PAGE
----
· Regional economic integration is dynamic. It is in Europe where the most dynamic events have occurred. In 1987 the 12 nations of the European Union approved the Single European Act. This Act called for the implementing of 285 accords by January 1 1993. The end result was to be the creation of the internal market. Although there were already gaps that needed to be closed. Moreover, all border controls and technical barriers to trade were to be removed, government purchasing was to be opened to non-nationals, and financial services were to be opened up competitively.

3.12 What is really meant by a company having a differential advantage over its competitors in one or more foreign markets?

* Competition comes about because business firms, in their search for a niche in the economic world, try to make the most of their uniqueness. The result, hopefully, is the establishment of a differential advantage that can give the firm an edge over what others in the field are offering.

3.13 What is the social responsibility of a business firm operating in the international marketplace? Is it acceptable that these responsibilities vary by country? Explain.

· In much of continental Europe it was believed that businesses had broader obligations including specific responsibilities toward customers, employees, suppliers, and society as a whole.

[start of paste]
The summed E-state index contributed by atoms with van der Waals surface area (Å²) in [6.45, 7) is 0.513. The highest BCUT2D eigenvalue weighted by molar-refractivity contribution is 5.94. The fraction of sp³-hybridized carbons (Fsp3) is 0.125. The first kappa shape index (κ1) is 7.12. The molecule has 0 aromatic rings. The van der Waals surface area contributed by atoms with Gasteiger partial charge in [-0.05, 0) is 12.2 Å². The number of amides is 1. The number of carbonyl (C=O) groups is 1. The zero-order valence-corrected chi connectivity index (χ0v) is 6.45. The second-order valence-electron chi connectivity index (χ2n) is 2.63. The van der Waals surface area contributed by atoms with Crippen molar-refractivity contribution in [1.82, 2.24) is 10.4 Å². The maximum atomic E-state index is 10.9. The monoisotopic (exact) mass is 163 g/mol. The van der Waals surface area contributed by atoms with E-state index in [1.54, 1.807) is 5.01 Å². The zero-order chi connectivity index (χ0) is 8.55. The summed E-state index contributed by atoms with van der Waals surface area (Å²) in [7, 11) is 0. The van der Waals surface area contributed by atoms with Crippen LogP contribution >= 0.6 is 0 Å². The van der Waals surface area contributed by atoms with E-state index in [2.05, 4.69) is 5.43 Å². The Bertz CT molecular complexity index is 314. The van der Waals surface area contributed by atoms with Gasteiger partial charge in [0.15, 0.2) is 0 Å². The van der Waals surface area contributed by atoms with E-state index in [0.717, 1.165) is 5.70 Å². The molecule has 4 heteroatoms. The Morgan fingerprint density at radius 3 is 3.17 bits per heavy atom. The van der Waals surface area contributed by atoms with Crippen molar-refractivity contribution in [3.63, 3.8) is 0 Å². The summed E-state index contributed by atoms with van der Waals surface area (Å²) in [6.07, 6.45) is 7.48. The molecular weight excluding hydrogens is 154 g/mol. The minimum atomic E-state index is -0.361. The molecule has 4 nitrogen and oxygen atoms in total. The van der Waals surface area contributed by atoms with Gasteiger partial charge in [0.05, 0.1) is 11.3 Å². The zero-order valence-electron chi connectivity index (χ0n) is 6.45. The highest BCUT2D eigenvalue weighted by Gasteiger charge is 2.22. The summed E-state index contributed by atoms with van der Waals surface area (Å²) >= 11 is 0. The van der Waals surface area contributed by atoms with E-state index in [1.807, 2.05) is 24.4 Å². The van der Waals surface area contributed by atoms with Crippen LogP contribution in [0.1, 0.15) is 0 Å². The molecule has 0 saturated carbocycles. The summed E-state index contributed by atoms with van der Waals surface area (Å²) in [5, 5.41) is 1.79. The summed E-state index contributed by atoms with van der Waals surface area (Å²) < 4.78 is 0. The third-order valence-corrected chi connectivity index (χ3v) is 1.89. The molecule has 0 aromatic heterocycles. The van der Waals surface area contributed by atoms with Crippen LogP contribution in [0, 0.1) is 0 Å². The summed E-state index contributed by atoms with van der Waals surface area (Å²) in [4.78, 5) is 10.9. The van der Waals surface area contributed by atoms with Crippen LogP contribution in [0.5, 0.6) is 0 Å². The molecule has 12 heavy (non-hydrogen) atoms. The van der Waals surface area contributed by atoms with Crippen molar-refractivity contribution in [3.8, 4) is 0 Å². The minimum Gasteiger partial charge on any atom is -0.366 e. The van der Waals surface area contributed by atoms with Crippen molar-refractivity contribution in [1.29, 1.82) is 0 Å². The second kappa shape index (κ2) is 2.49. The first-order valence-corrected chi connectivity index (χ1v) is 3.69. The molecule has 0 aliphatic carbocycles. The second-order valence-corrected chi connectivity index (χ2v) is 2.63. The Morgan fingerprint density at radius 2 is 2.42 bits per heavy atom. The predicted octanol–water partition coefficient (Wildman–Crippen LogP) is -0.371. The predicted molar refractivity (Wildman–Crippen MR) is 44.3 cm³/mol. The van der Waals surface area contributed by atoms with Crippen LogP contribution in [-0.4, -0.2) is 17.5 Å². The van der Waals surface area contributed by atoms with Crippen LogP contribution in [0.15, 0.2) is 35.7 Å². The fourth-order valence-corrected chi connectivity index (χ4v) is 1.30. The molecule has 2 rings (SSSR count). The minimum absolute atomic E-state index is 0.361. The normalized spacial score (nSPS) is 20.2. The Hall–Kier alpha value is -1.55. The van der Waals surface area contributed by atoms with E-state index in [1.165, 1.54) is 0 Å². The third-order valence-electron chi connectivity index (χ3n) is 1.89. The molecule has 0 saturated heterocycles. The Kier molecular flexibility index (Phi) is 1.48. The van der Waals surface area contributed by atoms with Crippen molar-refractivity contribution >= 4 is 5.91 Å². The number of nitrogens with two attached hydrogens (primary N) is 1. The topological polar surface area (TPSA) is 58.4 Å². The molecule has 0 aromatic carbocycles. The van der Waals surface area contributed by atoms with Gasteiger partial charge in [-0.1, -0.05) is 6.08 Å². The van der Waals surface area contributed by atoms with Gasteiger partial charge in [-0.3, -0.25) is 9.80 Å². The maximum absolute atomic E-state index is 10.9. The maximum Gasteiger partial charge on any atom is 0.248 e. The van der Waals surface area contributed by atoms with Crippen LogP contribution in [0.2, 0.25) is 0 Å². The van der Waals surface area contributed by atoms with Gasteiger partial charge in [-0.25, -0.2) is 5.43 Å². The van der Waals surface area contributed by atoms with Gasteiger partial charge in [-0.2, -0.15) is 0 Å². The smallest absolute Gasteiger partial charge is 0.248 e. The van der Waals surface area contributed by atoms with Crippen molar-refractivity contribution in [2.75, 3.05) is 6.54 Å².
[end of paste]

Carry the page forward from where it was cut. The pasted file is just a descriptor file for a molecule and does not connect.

· A broader concept of corporate social responsibility began to receive widespread attention in the 1960’s. Changing social values, therefore a changing social environment of business, led to a discussion of whether companies should go beyond legal requirements and proactively attempt to improve society and the environment. There were a number of arguments in favor of companies going beyond that is required, including the following: (1) business must respond to changes in society and its demands/expectations; (2) profit maximization in the long run requires a socially and physically healthy requirement; (3) it was necessary to do so in order to avoid increasing government regulation; (4) it would provide a better corporate image, with benefits in the ability to attract better employees, increased sales, improved access to capital, and improved stock performances; and (5)it might open up additional opportunities to profitability opportunities to profitability meet existing or emerging demands.